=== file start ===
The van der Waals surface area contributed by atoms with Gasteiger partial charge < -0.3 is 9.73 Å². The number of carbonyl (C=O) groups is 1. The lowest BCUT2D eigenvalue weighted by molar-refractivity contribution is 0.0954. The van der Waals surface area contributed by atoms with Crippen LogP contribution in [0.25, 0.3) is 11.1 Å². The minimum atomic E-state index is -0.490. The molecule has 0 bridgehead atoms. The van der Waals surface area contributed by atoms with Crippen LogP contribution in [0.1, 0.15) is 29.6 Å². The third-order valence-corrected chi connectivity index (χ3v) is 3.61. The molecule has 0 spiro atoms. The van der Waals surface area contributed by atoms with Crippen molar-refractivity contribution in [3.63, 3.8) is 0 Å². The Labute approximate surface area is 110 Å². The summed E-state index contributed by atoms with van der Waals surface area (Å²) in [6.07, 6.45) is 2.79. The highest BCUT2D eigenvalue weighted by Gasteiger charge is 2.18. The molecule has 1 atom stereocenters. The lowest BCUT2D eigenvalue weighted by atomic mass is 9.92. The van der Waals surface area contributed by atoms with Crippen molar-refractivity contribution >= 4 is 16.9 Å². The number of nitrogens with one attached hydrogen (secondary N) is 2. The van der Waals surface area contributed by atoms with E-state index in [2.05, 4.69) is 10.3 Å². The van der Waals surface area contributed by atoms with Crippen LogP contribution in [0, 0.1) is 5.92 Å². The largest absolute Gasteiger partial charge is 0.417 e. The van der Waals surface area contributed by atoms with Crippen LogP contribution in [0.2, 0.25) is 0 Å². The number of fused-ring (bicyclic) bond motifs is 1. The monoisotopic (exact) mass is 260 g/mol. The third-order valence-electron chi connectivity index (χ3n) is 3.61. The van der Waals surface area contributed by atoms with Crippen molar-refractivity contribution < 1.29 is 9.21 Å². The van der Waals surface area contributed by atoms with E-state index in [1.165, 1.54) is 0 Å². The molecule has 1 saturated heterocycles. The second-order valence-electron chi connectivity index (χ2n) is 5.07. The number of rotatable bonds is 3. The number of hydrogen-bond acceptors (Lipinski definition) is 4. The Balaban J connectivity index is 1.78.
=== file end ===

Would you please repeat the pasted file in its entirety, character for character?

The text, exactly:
The van der Waals surface area contributed by atoms with Gasteiger partial charge < -0.3 is 9.73 Å². The number of carbonyl (C=O) groups is 1. The lowest BCUT2D eigenvalue weighted by molar-refractivity contribution is 0.0954. The van der Waals surface area contributed by atoms with Crippen LogP contribution in [0.25, 0.3) is 11.1 Å². The minimum atomic E-state index is -0.490. The molecule has 0 bridgehead atoms. The van der Waals surface area contributed by atoms with Crippen LogP contribution in [0.1, 0.15) is 29.6 Å². The third-order valence-corrected chi connectivity index (χ3v) is 3.61. The molecule has 0 spiro atoms. The van der Waals surface area contributed by atoms with Crippen molar-refractivity contribution in [3.63, 3.8) is 0 Å². The Labute approximate surface area is 110 Å². The summed E-state index contributed by atoms with van der Waals surface area (Å²) in [6.07, 6.45) is 2.79. The highest BCUT2D eigenvalue weighted by Gasteiger charge is 2.18. The molecule has 1 atom stereocenters. The lowest BCUT2D eigenvalue weighted by atomic mass is 9.92. The van der Waals surface area contributed by atoms with Crippen molar-refractivity contribution >= 4 is 16.9 Å². The number of nitrogens with one attached hydrogen (secondary N) is 2. The van der Waals surface area contributed by atoms with E-state index in [2.05, 4.69) is 10.3 Å². The van der Waals surface area contributed by atoms with Crippen LogP contribution in [0, 0.1) is 5.92 Å². The largest absolute Gasteiger partial charge is 0.417 e. The van der Waals surface area contributed by atoms with Crippen LogP contribution in [0.2, 0.25) is 0 Å². The number of fused-ring (bicyclic) bond motifs is 1. The monoisotopic (exact) mass is 260 g/mol. The third-order valence-electron chi connectivity index (χ3n) is 3.61. The van der Waals surface area contributed by atoms with Crippen molar-refractivity contribution < 1.29 is 9.21 Å². The van der Waals surface area contributed by atoms with E-state index in [1.165, 1.54) is 0 Å². The molecule has 1 saturated heterocycles. The second-order valence-electron chi connectivity index (χ2n) is 5.07. The number of rotatable bonds is 3. The number of hydrogen-bond acceptors (Lipinski definition) is 4. The Balaban J connectivity index is 1.78.